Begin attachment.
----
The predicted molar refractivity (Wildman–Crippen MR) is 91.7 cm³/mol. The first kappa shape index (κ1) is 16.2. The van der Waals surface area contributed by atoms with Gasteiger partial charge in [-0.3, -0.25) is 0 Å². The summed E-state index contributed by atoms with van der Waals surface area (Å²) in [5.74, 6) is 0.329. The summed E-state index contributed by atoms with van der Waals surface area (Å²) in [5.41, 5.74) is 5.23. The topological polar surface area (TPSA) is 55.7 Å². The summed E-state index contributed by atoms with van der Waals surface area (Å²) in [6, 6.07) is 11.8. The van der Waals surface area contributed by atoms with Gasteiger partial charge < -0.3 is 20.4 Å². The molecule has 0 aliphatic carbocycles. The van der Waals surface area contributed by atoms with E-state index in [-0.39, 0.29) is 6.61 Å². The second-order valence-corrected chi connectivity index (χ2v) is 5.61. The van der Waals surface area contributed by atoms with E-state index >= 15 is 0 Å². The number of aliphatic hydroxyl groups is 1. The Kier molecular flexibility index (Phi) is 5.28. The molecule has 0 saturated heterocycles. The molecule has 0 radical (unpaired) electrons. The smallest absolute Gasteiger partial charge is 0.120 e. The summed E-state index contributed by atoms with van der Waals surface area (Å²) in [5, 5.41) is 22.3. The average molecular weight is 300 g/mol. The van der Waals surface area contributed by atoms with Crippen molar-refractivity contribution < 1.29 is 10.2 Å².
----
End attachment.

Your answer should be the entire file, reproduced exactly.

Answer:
The predicted molar refractivity (Wildman–Crippen MR) is 91.7 cm³/mol. The first kappa shape index (κ1) is 16.2. The van der Waals surface area contributed by atoms with Gasteiger partial charge in [-0.3, -0.25) is 0 Å². The summed E-state index contributed by atoms with van der Waals surface area (Å²) in [5.74, 6) is 0.329. The summed E-state index contributed by atoms with van der Waals surface area (Å²) in [5.41, 5.74) is 5.23. The topological polar surface area (TPSA) is 55.7 Å². The summed E-state index contributed by atoms with van der Waals surface area (Å²) in [6, 6.07) is 11.8. The van der Waals surface area contributed by atoms with Gasteiger partial charge < -0.3 is 20.4 Å². The molecule has 0 aliphatic carbocycles. The van der Waals surface area contributed by atoms with E-state index in [-0.39, 0.29) is 6.61 Å². The second-order valence-corrected chi connectivity index (χ2v) is 5.61. The van der Waals surface area contributed by atoms with E-state index >= 15 is 0 Å². The number of aliphatic hydroxyl groups is 1. The Kier molecular flexibility index (Phi) is 5.28. The molecule has 0 saturated heterocycles. The molecule has 0 radical (unpaired) electrons. The smallest absolute Gasteiger partial charge is 0.120 e. The summed E-state index contributed by atoms with van der Waals surface area (Å²) in [5, 5.41) is 22.3. The average molecular weight is 300 g/mol. The van der Waals surface area contributed by atoms with Crippen molar-refractivity contribution < 1.29 is 10.2 Å².